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Article
November 1930

PERIPHERAL NEURITIS COMPLICATED BY MASSIVE COLLAPSE OF THE LUNG FOLLOWING TONSILLECTOMY

Author Affiliations

DETROIT

From the Department of General Medicine, Henry Ford Hospital.

Arch Intern Med (Chic). 1930;46(5):833-840. doi:10.1001/archinte.1930.00140170094008
Abstract

The following case is submitted because of a threefold point of interest, i.e.: (1) the development of a multiple peripheral nerve paralysis in the presence of an existing renal tuberculosis; (2) the occurrence of massive collapse of the lung following tonsillectomy, and (3) the clearing up of the paralyses following removal of the foci of infection.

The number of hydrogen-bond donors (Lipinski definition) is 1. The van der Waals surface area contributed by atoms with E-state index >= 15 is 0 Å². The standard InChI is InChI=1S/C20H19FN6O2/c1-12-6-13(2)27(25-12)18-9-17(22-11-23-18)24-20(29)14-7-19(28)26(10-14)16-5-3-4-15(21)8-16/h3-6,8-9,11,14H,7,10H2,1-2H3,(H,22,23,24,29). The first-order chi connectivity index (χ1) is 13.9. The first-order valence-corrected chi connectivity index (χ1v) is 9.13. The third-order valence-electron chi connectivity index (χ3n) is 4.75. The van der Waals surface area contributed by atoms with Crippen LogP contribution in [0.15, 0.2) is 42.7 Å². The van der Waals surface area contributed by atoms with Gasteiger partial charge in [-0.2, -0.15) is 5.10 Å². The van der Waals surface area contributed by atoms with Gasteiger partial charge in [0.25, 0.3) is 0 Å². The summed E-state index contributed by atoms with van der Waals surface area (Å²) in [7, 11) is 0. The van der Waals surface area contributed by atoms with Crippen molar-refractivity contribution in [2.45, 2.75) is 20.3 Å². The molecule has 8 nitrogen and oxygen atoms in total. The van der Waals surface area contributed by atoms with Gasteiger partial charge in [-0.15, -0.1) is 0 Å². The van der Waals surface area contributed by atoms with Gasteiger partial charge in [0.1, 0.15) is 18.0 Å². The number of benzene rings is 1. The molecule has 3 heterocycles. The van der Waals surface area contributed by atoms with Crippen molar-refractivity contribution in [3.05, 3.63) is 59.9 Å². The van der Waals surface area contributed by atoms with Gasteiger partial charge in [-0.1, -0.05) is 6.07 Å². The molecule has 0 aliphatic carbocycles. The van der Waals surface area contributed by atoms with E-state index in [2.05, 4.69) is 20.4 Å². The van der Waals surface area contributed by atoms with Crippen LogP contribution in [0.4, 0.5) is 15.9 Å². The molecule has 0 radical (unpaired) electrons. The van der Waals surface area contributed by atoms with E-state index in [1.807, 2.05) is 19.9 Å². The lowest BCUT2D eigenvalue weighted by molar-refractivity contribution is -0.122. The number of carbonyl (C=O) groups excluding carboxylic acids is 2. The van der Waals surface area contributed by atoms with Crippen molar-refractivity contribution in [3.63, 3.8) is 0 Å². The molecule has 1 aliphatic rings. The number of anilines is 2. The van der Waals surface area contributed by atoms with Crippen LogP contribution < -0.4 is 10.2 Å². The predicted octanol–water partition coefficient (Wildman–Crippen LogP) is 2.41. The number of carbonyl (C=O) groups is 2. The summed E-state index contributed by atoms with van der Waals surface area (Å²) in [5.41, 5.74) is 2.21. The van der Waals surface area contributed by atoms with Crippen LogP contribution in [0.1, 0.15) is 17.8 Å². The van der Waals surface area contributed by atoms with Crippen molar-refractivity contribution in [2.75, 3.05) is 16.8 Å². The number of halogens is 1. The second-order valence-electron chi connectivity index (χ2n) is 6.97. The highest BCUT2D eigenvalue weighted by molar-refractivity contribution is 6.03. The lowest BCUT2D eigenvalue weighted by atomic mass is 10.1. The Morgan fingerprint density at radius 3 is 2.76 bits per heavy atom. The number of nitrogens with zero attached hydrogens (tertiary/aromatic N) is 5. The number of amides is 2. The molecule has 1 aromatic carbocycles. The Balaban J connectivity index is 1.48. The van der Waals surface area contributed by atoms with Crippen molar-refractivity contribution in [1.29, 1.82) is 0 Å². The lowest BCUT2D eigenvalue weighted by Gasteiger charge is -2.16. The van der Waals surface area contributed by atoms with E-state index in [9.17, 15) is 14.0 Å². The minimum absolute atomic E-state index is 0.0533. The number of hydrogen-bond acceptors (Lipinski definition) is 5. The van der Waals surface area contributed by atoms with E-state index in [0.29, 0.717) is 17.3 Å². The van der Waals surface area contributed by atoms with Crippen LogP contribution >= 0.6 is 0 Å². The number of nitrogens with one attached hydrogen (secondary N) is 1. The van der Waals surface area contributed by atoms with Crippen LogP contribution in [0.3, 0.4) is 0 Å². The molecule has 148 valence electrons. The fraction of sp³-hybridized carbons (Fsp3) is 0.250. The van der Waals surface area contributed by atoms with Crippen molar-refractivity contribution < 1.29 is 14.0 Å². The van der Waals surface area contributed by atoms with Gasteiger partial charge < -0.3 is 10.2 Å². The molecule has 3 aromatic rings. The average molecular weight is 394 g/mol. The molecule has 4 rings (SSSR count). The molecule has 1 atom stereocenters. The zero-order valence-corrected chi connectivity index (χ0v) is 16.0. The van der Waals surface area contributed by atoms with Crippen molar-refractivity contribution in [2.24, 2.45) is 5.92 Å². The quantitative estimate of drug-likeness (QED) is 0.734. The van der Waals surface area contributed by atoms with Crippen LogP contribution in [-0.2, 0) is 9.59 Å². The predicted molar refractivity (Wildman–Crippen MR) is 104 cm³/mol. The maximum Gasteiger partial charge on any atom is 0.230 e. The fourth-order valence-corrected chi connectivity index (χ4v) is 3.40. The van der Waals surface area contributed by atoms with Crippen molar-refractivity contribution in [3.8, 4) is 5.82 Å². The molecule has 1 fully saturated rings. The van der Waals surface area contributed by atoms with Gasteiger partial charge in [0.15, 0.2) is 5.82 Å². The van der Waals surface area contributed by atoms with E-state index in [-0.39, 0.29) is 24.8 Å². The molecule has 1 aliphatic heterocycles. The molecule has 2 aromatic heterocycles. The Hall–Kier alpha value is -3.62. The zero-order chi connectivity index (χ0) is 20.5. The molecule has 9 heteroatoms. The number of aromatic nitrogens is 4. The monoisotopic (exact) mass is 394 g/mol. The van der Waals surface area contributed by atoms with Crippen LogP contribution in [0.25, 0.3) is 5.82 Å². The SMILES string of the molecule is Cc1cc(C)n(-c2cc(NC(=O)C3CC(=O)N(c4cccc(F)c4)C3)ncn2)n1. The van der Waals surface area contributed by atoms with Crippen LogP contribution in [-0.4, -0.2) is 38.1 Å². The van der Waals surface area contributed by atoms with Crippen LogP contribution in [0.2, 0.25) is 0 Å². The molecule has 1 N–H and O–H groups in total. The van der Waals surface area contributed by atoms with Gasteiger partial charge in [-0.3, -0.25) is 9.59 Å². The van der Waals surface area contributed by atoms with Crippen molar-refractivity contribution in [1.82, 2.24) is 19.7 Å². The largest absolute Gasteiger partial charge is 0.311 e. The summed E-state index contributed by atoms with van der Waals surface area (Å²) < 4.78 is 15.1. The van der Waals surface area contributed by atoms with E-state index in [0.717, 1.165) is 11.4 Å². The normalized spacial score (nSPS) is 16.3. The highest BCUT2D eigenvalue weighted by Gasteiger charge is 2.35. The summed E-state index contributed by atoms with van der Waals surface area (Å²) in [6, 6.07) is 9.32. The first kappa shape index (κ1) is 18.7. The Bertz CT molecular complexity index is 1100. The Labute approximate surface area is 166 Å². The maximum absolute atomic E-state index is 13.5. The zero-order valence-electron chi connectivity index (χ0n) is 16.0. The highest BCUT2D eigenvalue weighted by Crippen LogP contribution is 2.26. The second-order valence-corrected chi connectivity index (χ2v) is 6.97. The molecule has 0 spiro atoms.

REPORT OF CASE 

History.  —A white man, aged 39, an ironworker, entered the hospital on Aug. 31, 1928, complaining of weakness of the arms and paralysis of the legs of a gradually progressive nature. He dated the onset of his symptoms about two and a half months prior to his admission, and stated that it followed his recovery from an attack of left lobar pneumonia. The early symptoms consisted of a tingling sensation in the fingers and toes followed in three weeks by weakness, which first appeared in the knees. A gradually increasing loss

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